I know what you’re thinking: what is this girl on?
In no way am I telling anyone to neglect their kids.
That’s not what I’m getting at.
In the many attempts I’ve made to be top mom, I’ve learned a few things:
>> You can only pour out to your little ones when you fill your own cup.
In other words, if you’re running on empty between practice, work, school, their schooling, chores, paying the bills, running errands, and taking the dogs out, you will never be able to give them the love and attention they need without going crazy, and no one needs a crazy mom/dad.
For some reason, society has taught us that doing more is better, but that isn’t the case. Do what matters. If you have trouble with trying to figure out if it matters, think about it this way: will your world even somewhat fall apart if you don’t get it done this week? If not, then it matters, but it doesn’t matter. (Meaning don’t put a priority flag on it.)
I used to scurry around our house and town trying to get everything done, and by the time I did, my kids were passed out on the couch waiting for me to finish my long list of to-do’s.
My point? Do what matters, and use that extra time to rejuvenate your mind, body, and soul. Set aside time for a coffee date for yourself or with your partner. Take time to enjoy your hobbies. Order in instead of cooking. Use Shipt instead of running to Target. Give yourself a break and love yourself because you deserve it. Your kiddos deserve a well-rested parent.
If you’re not in a relationship, then re-read the above and practice it until it becomes second nature. If you are in a relationship, continue on.
>> Your relationship sets the stage for how your kids relate to each other and the rest of the world.
Monkey see, monkey do. Yes, I’m calling our kids monkeys, but I mean it in the best way possible… and if we’re all being honest, they do somewhat resemble little monkeys sometimes. (I apologize if you don’t resonate with my humor. Your kids must be perfect and wonderfully beautiful at all times. Where did you buy them?) Our kids look to us to see how to act; those little eyes, hands, and feet — they follow in our wake.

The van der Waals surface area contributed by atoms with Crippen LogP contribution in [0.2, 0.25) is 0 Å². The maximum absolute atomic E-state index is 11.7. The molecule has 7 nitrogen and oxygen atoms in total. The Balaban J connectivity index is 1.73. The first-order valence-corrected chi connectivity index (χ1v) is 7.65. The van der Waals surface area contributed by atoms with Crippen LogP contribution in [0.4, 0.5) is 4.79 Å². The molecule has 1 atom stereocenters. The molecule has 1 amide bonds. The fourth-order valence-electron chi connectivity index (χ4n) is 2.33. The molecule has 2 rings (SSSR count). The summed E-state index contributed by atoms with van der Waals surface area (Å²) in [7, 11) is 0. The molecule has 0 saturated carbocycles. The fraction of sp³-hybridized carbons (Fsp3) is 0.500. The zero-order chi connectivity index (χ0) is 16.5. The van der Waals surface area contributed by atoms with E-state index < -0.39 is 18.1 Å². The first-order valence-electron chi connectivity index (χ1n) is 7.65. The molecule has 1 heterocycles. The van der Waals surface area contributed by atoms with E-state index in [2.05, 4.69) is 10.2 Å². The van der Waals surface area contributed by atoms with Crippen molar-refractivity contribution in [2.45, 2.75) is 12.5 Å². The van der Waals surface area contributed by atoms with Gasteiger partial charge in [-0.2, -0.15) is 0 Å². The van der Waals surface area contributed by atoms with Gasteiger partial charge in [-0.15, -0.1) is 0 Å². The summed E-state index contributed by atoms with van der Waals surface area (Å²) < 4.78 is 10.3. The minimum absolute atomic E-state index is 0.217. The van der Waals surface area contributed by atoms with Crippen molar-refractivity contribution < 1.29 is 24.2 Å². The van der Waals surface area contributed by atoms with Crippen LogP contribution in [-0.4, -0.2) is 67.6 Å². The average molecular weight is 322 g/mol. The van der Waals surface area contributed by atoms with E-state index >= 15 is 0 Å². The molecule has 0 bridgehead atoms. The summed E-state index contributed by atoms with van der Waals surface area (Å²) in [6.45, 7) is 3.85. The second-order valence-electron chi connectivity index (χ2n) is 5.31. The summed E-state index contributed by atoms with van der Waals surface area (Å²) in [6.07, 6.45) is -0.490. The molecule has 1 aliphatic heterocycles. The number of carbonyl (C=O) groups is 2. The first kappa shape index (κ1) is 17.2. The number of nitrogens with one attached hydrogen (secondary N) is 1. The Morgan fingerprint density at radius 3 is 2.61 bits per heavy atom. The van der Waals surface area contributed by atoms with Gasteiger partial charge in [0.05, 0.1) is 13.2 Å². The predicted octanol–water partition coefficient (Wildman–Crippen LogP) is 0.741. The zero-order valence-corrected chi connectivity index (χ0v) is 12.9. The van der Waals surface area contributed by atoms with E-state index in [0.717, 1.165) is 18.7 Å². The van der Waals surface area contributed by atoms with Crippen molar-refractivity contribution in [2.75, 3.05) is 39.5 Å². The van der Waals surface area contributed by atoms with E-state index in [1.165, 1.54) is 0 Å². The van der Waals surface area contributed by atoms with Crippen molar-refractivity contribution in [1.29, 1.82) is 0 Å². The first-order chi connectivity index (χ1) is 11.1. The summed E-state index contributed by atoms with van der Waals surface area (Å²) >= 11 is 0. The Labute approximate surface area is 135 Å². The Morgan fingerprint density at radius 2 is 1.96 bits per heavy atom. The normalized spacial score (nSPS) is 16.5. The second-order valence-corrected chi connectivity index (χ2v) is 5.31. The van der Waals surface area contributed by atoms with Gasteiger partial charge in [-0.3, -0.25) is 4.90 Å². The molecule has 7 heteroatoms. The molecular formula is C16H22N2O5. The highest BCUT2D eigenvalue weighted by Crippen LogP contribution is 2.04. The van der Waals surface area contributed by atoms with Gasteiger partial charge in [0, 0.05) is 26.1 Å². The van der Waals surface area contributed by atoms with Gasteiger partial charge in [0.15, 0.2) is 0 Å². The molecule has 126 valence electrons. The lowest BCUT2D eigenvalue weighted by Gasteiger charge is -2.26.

This means that when you and your partner hate each other and constantly yell and scream and cuss — your kids will first be scared, and then come to see this as normal. When your kid/s start to yell at each other or others, don’t be surprised. They are mirror images of us.
If you and your spouse don’t spend time together and are always on electronics, the little ones will think that electronics are more valuable than time with people.
If your relationship is lacking intimacy (hugs, kisses; we shouldn’t tell or show them anything about sex until they’re beyond 30), your kids will find it hard to relate to others intimately as well.
If your relationship lacks respect, your kids will be disrespectful as well.
If you think your relationship is perfect and can’t figure out why your little s*** — I mean child — is behaving horrible, just watch them. Whatever they’re doing, odds are they got it from you. Maybe not that exact activity or thing, but the habit or the reasoning behind it.
My point: take time to figure out what’s wrong in your relationship, and fix it. Make healthy habits for your family — starting with your relationship/partnership. The rest will follow. I’m not saying it’s magic, but when partners are working hand in hand and going in the same direction, it is much easier to lead a group — in this case, little ones. If you haven’t had a date night in forever, PLAN IT NOW. Investing in your relationship is investing in your kids.
For those that may have skimmed through and landed at the bottom for the big idea of this article, I can’t say I’m offended since I’m also guilty of this… Here are the takeaways:
You are a beautiful glass pitcher and your kids are the matching cup/s; they will not receive what you don’t first give yourself: love, attention, care, time, rest. To be a good parent, you need to take care of yourself and keep your mind, body, and soul healthy.
If you are in a relationship, beware: your kids will use this relationship as a cornerstone of their relational foundations. Kids model the relationships they see; this is why abuse and divorce can be a generational pattern. Teaching kids to be decent human beings DOES NOT start with our parenting style, it starts with our relationship/relational styles.
There is no one way to parent correctly; we’re all trying to do the “right” thing, and that gets confusing. Because the world is ever-changing, there will always be trends and methods of thought that sideline our efforts and frustrate us. We need to stop focusing so much on how we can teach our kids this and that and simply be the best example of ourselves for them. Sure, methods are great, but only if their means and reasons are valid.
Teach them self-love, self-respect, and respect for others; this is what stands at the core of good people, good parents, and good kids.
This post was previously published on Medium.com.
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